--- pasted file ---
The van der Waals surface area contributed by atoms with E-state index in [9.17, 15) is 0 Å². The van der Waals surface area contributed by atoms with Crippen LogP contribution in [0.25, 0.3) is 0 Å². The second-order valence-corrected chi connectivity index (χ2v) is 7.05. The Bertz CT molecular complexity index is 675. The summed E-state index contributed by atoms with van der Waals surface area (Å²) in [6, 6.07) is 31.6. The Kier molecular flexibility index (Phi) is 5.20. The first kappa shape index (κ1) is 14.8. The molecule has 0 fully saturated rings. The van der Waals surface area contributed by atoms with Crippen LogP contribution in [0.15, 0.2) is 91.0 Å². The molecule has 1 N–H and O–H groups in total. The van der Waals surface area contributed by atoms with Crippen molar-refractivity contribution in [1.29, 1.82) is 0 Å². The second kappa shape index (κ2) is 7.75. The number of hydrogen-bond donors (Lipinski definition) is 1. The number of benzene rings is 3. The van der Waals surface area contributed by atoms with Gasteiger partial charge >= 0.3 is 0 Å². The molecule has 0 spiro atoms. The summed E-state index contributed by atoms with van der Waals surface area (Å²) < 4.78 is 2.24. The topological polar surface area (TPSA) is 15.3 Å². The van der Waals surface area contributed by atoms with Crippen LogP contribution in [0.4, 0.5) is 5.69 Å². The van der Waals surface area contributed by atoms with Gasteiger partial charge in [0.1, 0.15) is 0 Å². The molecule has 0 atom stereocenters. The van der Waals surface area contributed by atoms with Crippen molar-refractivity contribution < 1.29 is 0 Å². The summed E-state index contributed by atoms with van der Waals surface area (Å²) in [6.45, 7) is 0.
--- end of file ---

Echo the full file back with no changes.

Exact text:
The van der Waals surface area contributed by atoms with E-state index in [9.17, 15) is 0 Å². The van der Waals surface area contributed by atoms with Crippen LogP contribution in [0.25, 0.3) is 0 Å². The second-order valence-corrected chi connectivity index (χ2v) is 7.05. The Bertz CT molecular complexity index is 675. The summed E-state index contributed by atoms with van der Waals surface area (Å²) in [6, 6.07) is 31.6. The Kier molecular flexibility index (Phi) is 5.20. The first kappa shape index (κ1) is 14.8. The molecule has 0 fully saturated rings. The van der Waals surface area contributed by atoms with Crippen LogP contribution in [0.15, 0.2) is 91.0 Å². The molecule has 1 N–H and O–H groups in total. The van der Waals surface area contributed by atoms with Crippen molar-refractivity contribution in [1.29, 1.82) is 0 Å². The second kappa shape index (κ2) is 7.75. The number of hydrogen-bond donors (Lipinski definition) is 1. The number of benzene rings is 3. The van der Waals surface area contributed by atoms with Gasteiger partial charge >= 0.3 is 0 Å². The molecule has 0 spiro atoms. The summed E-state index contributed by atoms with van der Waals surface area (Å²) < 4.78 is 2.24. The topological polar surface area (TPSA) is 15.3 Å². The van der Waals surface area contributed by atoms with Crippen LogP contribution in [0.4, 0.5) is 5.69 Å². The van der Waals surface area contributed by atoms with Gasteiger partial charge in [0.1, 0.15) is 0 Å². The molecule has 0 atom stereocenters. The van der Waals surface area contributed by atoms with Crippen molar-refractivity contribution < 1.29 is 0 Å². The summed E-state index contributed by atoms with van der Waals surface area (Å²) in [6.45, 7) is 0.